Generation Z is coming of age and projected to make up 24% of the global workforce this year. About 61 million people strong in the U.S., Gen Z is entering the job market in rising numbers, with the oldest members now in their early twenties. In the coming decade, most of the workforce will consist of Millennial and Gen Z employees. As a result, organizations familiar with wooing Millennials need to be prepared for the next wave of talent.
Gen Z grew up with technology at their fingertips, social media influencers and a sharing economy. To effectively engage this connected, empowered and emboldened set, managers must adapt quickly. Just as successful organizations constantly find new ways to thrive in an economy of rapid iteration, so should management practices.
Here are five tips to inspire a new generation of employees and improve work for everyone else in the process.
1. Provide continuous online feedback.
Sometimes referred to as the iGeneration, Gen Z has grown up in an “always on” technology environment. These digital natives don’t wait for what they want—video on demand, social media, online shopping and mobile banking all provide immediate responses—so why should they expect the workplace to be different?
For example, don’t wait for the next team meeting to acknowledge contributions—celebrate wins early and often by posting accolades on a social channel and including everyone involved, no matter how small the role. Online performance management monitors the pulse of the organization, collecting and reporting input to guide more frequent feedback.
2. Prioritize one-on-one meetings.
Not only does Gen Z desire immediate input, there is also an expectation for personalized experiences thanks to highly targeted digital marketing—that elevates the importance of an ongoing dialogue with managers. An extension of ongoing feedback, consistent one-on-one meetings should be a safe place to grow and learn and are key to boosting Gen Z engagement.
It’s easy to put off these meetings on a hectic day or if there are no immediate actions required, but resist the temptation. Meaningful, productive one-on-ones, with questions that tie into performance goals or feedback, go a long way toward engaging not just Gen Z but all employees. A tool accessible on any device that tracks topics, conversations and goals and creates agendas and action items for each meeting makes it easier to keep and drive more effective one-on-one discussions.
3. Align work with company vision.
More than any other generation, Gen Z employees want to be part of something they care about. They reward brands that align with their values and extend that behavior to the workplace. A meaningless job is not acceptable, regardless of financial incentives. Gen Z employees want to be part of a company whose mission they believe in, and they need to understand how they are contributing to that mission.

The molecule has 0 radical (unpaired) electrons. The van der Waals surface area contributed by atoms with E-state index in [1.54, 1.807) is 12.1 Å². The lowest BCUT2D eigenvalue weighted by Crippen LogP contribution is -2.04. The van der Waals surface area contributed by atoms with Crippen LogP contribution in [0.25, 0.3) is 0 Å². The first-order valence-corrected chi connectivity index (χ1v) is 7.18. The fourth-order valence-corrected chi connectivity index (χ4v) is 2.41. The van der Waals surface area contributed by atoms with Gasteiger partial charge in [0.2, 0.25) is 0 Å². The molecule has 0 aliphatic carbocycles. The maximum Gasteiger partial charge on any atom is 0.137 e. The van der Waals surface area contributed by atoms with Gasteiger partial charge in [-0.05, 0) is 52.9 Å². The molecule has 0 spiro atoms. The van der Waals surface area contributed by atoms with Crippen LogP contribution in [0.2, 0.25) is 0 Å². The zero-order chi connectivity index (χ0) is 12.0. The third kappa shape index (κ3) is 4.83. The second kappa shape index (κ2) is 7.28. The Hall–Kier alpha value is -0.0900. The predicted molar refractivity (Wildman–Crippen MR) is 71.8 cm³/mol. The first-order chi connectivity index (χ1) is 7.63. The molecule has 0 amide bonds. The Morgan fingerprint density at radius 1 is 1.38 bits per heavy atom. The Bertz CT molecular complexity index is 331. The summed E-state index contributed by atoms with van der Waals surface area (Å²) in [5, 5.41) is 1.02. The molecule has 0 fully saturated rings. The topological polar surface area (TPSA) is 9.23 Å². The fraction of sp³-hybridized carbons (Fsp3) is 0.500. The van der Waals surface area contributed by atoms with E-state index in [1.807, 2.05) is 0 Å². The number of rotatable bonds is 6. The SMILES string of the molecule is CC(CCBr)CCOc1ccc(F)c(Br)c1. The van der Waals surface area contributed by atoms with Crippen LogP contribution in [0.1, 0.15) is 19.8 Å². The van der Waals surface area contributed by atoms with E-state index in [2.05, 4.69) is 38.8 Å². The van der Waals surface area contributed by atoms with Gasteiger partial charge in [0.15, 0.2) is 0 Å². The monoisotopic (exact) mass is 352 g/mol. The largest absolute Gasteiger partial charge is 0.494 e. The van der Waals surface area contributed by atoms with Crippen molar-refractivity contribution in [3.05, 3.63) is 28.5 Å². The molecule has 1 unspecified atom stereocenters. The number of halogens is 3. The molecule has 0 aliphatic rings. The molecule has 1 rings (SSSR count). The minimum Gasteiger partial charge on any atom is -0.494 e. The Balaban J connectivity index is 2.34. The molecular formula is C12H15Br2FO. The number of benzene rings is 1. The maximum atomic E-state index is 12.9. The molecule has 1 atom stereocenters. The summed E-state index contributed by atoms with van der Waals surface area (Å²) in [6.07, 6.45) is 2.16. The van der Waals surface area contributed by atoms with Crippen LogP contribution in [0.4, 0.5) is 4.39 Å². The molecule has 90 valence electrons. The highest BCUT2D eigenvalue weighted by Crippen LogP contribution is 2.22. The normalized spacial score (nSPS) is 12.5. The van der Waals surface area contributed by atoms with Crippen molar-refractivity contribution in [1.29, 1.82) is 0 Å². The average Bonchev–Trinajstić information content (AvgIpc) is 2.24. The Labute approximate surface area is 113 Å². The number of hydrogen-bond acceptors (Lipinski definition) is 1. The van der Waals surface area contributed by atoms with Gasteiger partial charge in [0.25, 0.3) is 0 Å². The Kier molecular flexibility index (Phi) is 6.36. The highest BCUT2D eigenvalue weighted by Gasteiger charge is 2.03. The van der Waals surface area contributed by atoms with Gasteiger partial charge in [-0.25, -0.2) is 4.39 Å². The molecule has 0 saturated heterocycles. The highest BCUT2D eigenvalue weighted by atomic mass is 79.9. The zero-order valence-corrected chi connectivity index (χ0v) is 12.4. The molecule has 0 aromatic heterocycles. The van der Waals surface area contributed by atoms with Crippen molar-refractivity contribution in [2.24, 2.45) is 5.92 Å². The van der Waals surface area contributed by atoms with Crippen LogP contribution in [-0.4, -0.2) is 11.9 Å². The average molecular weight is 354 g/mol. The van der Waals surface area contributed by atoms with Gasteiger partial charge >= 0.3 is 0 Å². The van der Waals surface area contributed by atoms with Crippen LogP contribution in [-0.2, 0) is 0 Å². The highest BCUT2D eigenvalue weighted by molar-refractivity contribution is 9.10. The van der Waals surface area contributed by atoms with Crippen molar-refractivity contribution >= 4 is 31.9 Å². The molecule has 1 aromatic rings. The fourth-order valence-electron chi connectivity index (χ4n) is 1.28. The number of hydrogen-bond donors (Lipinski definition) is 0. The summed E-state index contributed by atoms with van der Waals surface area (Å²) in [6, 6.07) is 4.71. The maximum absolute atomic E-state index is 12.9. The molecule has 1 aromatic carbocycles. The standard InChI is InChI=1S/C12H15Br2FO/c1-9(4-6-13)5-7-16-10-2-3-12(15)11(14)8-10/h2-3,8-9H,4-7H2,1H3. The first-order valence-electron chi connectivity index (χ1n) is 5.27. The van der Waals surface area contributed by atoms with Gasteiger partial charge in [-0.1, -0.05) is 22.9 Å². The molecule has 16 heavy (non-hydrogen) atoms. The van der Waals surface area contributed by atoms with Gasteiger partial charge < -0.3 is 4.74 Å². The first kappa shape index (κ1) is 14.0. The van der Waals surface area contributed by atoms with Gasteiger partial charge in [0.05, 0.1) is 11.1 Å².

By establishing a direct connection between individual objectives and achieving a greater purpose, Gen Z employees will be more likely to stick around. Correlate individual performance goals with broader company initiatives and help employees track to them, so they understand how their contributions impact the success of the organization.
4. Invest in professional development.
Gen Z employees expect companies to invest in their growth with professional development programs built into the work environment. Developing young talent prevents the drain of continually retraining new resources, and there aren’t many of them. In the U.S., low unemployment and a projected shortage of 8.2 million workers from 2017 to 2027 make retention of Gen Z employees key.
A recent LinkedIn survey finds that more than half (59%) of Gen Z respondents will acquire additional professional skills to make more money, and 43% prefer a fully self-directed and independent approach to learning. Continuous feedback and professional development goal alignment will help you identify what training programs are needed to support employees in reaching their next milestones.
5. Welcome feedback from all directions.
Gen Z is not as hierarchical as previous generations. As organizations flatten and digital tools provide greater access, Gen Z feels empowered to share their voices. Expect Gen Z to put executives on the spot for answers and details—and acknowledge the value of their honest feedback.
Beyond accountability, encouraging this open-communication environment creates a real-time feedback loop for leadership, so problems don’t escalate. That way, management has an opportunity to address the fire as a spark, not a blaze.
In today’s unique employment market, with four generations working together, it’s important to understand the unique circumstances and perspectives of each group to establish a diverse, driven and content workforce. A work environment of frequent feedback, personalized discussions, meaningful assignments, ongoing learning opportunities, and open communications—now Gen Z demands it, but everybody benefits.